If you have an electronic fetal heart rate monitor, also known as a fetal Doppler, you can check your baby's heartbeat during your pregnancy. The fetal Doppler gives you an opportunity to connect with your baby by listening to his or her heartbeat. It does not give a medical diagnosis. The monitor measures your baby's heartbeat and how it changes when your baby moves. Normally, a baby's heart beats very fast during the first 12 weeks of pregnancy (first trimester). But the heartbeat is hard to detect because the baby is very small. As the fetus grows, the heartbeat settles into a normal range of 110 to 160 beats per minute. Your doctor typically uses a fetal Doppler during clinic visits to help provide reassurance that your baby is doing well. If you are being monitored at home, your health care team may ask you to check your baby's heart rate there.
To use the monitor, you'll start by feeling your abdomen to find your baby's position. Place a small amount of gel (Doppler gel only) on the probe at the end of the monitor. Then put the probe on your lower abdomen, near your pubic bone. Angle or tilt the probe, keeping contact between your skin and the probe at all times, until you hear a galloping sound — the fetal heart rate. Log the fetal heart rate as instructed by your health care team. Note that the numbers may change slightly as you continue to listen. You can adjust the probe position as needed to find the best heart signal. Avoid using the fetal Doppler for longer than 10 minutes.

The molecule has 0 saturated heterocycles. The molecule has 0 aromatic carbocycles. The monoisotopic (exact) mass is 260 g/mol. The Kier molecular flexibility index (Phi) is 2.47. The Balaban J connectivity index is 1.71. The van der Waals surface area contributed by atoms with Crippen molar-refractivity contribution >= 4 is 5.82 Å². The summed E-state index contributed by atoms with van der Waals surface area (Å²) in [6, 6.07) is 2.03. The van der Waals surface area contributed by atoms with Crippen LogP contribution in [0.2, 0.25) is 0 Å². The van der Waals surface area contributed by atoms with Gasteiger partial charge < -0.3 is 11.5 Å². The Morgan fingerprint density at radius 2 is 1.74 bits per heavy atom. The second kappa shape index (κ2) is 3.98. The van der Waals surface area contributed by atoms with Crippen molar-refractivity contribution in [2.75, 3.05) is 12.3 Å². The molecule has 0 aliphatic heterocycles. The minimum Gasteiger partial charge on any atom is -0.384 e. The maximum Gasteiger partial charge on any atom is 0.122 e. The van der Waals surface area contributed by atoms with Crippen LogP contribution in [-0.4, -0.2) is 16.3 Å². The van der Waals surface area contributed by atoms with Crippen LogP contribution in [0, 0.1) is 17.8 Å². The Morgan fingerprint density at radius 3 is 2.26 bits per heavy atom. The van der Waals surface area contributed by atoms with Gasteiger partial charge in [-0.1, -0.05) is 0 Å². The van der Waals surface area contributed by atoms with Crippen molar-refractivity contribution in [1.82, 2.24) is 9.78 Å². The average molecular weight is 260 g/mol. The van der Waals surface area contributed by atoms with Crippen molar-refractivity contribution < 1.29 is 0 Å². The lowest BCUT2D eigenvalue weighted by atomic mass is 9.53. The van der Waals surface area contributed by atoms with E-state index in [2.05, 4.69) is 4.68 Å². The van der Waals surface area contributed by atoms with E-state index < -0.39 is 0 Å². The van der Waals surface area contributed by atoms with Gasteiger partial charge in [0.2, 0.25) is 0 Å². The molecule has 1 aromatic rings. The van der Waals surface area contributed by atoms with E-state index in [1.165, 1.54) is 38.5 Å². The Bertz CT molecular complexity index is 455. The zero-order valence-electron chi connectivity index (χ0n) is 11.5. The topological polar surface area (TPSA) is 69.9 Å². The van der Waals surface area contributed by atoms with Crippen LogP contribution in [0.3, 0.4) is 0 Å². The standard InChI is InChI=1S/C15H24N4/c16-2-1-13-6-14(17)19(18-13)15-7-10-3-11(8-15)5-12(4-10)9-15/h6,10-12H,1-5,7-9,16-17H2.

After you've logged the fetal heart rate measurements, your doctor will review the results. Rarely, problems with a baby's heart rate are detected that need further monitoring or treatment. Fetal heart rate monitoring doesn't pose any physical risks for you or your baby. But you may feel anxious if your baby's heart rate is outside of the normal range. Talk to your health care provider if your measurements are out of range, or if you have concerns or questions about monitoring the fetal heart rate at home.
Jan. 14, 2022